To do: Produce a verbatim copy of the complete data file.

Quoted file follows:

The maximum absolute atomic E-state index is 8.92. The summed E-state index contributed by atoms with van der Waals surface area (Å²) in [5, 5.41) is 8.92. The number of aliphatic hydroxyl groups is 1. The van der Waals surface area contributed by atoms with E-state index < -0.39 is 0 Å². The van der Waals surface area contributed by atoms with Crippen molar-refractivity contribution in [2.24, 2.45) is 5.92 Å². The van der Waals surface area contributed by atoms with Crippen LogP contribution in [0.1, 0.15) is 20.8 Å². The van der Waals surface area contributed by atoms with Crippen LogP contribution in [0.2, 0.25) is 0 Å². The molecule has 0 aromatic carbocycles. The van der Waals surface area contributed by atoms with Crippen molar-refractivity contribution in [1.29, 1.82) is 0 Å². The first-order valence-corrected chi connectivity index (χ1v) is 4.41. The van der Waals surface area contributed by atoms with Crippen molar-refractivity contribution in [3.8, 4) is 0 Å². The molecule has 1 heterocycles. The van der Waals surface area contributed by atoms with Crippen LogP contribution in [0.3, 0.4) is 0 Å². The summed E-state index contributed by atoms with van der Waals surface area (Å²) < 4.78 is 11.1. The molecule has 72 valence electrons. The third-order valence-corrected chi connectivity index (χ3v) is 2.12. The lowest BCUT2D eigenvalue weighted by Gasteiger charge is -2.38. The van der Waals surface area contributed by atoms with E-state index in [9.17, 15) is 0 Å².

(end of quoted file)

The maximum absolute atomic E-state index is 8.92. The summed E-state index contributed by atoms with van der Waals surface area (Å²) in [5, 5.41) is 8.92. The number of aliphatic hydroxyl groups is 1. The van der Waals surface area contributed by atoms with E-state index < -0.39 is 0 Å². The van der Waals surface area contributed by atoms with Crippen molar-refractivity contribution in [2.24, 2.45) is 5.92 Å². The van der Waals surface area contributed by atoms with Crippen LogP contribution in [0.1, 0.15) is 20.8 Å². The van der Waals surface area contributed by atoms with Crippen LogP contribution in [0.2, 0.25) is 0 Å². The molecule has 0 aromatic carbocycles. The van der Waals surface area contributed by atoms with Crippen molar-refractivity contribution in [1.29, 1.82) is 0 Å². The first-order valence-corrected chi connectivity index (χ1v) is 4.41. The van der Waals surface area contributed by atoms with Crippen molar-refractivity contribution in [3.8, 4) is 0 Å². The molecule has 1 heterocycles. The van der Waals surface area contributed by atoms with Crippen LogP contribution in [0.3, 0.4) is 0 Å². The summed E-state index contributed by atoms with van der Waals surface area (Å²) < 4.78 is 11.1. The molecule has 72 valence electrons. The third-order valence-corrected chi connectivity index (χ3v) is 2.12. The lowest BCUT2D eigenvalue weighted by Gasteiger charge is -2.38. The van der Waals surface area contributed by atoms with E-state index in [9.17, 15) is 0 Å².